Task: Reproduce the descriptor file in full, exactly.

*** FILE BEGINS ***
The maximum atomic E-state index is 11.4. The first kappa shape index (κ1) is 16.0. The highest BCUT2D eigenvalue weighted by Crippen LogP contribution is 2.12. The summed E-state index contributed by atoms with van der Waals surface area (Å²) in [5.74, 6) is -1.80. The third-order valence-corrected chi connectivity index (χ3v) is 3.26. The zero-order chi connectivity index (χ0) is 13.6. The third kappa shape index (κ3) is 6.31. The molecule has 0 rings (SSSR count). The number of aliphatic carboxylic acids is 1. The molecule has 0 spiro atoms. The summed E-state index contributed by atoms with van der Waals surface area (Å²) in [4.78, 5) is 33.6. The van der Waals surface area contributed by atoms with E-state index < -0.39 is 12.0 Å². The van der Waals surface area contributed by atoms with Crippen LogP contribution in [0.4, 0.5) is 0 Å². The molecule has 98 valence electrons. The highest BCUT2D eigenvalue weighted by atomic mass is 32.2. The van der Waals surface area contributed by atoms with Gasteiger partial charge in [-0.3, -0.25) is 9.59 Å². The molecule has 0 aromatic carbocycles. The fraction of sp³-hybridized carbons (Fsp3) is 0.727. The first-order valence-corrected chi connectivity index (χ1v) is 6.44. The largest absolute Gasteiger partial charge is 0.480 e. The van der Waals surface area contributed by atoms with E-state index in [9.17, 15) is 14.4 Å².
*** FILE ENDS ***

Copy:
The maximum atomic E-state index is 11.4. The first kappa shape index (κ1) is 16.0. The highest BCUT2D eigenvalue weighted by Crippen LogP contribution is 2.12. The summed E-state index contributed by atoms with van der Waals surface area (Å²) in [5.74, 6) is -1.80. The third-order valence-corrected chi connectivity index (χ3v) is 3.26. The zero-order chi connectivity index (χ0) is 13.6. The third kappa shape index (κ3) is 6.31. The molecule has 0 rings (SSSR count). The number of aliphatic carboxylic acids is 1. The molecule has 0 spiro atoms. The summed E-state index contributed by atoms with van der Waals surface area (Å²) in [4.78, 5) is 33.6. The van der Waals surface area contributed by atoms with E-state index < -0.39 is 12.0 Å². The van der Waals surface area contributed by atoms with Crippen LogP contribution in [0.4, 0.5) is 0 Å². The molecule has 98 valence electrons. The highest BCUT2D eigenvalue weighted by atomic mass is 32.2. The van der Waals surface area contributed by atoms with Gasteiger partial charge in [-0.3, -0.25) is 9.59 Å². The molecule has 0 aromatic carbocycles. The fraction of sp³-hybridized carbons (Fsp3) is 0.727. The first-order valence-corrected chi connectivity index (χ1v) is 6.44. The largest absolute Gasteiger partial charge is 0.480 e. The van der Waals surface area contributed by atoms with E-state index in [9.17, 15) is 14.4 Å².